The event will be hosted at the Gulbenkian on 17 March from 18.30 and light refreshments will be provided. The occasion will be an informal event and those attending will have the opportunity to discuss individual queries with the academic staff.

For further information please visit the CHSS website.

Centre for the History of the Sciences to host Victorian magic lantern show

Join us for a cold, dark evening treat, which takes the audience back to the time of the magic lanternist for an evening of visual spectacle and darkly chilling horrors. Featuring Jeremy Brooker and his Grand Gothic Magic Lantern Show, the event will include werewolf transformations, ghostly apparitions, the Dance of Death and the Man who eats Rats — plus a generous helping of less harrowing fare.

This special event is organised the University’s Centre for the History of the Sciences and is open to anyone with an interest in film and media history or just in Men who Eat Rats.

Tuesday 24th February, Eliot Drama Studio, 6pm.

In case of queries, please email Dr Charlotte Sleigh.

University hosts its third Internationalisation Forum

The University hosted its third Internationalisation forum on 22 January.

Jointly organised by International Development and the three faculties, the Forum provided an opportunity for each faculty to showcase an internationalisation activity from within one of their schools. This year, presentations came from the Schools of Arts, History and Architecture who showcased a very worthwhile joint venture undertaken in Oslo, which involved recruitment activities and supporting lectures and seminars.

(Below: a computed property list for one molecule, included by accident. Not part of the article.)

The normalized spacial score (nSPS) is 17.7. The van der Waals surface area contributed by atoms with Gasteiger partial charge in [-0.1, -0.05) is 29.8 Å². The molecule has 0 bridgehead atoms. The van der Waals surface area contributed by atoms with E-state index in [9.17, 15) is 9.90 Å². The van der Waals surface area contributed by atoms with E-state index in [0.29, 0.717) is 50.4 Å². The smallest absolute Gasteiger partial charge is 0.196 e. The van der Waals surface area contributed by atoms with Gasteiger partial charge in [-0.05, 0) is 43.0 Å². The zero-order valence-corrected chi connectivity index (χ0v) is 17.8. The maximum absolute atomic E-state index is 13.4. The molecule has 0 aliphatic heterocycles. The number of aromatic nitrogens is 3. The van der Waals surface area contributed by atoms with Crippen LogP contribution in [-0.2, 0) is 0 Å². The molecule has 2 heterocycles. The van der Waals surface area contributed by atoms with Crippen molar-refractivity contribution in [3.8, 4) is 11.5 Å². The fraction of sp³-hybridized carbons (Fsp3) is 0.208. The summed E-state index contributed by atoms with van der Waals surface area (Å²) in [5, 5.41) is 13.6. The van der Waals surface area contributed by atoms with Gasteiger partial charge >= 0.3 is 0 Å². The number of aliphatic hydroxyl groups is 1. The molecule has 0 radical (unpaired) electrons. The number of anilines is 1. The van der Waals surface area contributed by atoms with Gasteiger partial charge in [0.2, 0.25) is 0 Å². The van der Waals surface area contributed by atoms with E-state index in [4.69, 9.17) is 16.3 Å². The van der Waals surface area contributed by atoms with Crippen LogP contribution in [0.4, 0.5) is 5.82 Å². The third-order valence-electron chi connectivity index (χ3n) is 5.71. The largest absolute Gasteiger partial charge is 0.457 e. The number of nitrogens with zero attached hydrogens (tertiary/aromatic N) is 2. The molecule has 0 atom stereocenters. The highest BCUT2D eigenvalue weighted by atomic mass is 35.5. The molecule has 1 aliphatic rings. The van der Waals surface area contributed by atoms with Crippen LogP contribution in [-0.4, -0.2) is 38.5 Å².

Dr Dan Lloyd, Reader in the School of Biosciences, gave an interesting presentation on Summer Schools which are an excellent way for students to get a taste for their subject area and to get a feel of Kent. Going forward, Kent will be offering more and more opportunities to take part in these types of initiatives.

We were delighted to welcome representatives from Ghent University. Frederik de Decker, Head of the International Relations Office, presented the concept of international/intercultural learning outcomes/competences: how can these be defined, how to measure these, and what is the impact on internationalisation.

Senior Lecturer Lisa Dickson showcased how Kent Law School has taken internationalisation on board. Its processes are sometimes more complex due to accreditation issues, and so it was useful to see another way of breaking down some of these barriers in a very competitive and challenging market.

The new Internationalisation Award was announced, which recognises and rewards schools that are actively engaged in, and have a demonstrable track record in strategic innovation in internationalisation. Details of this new initiative will be circulated shortly.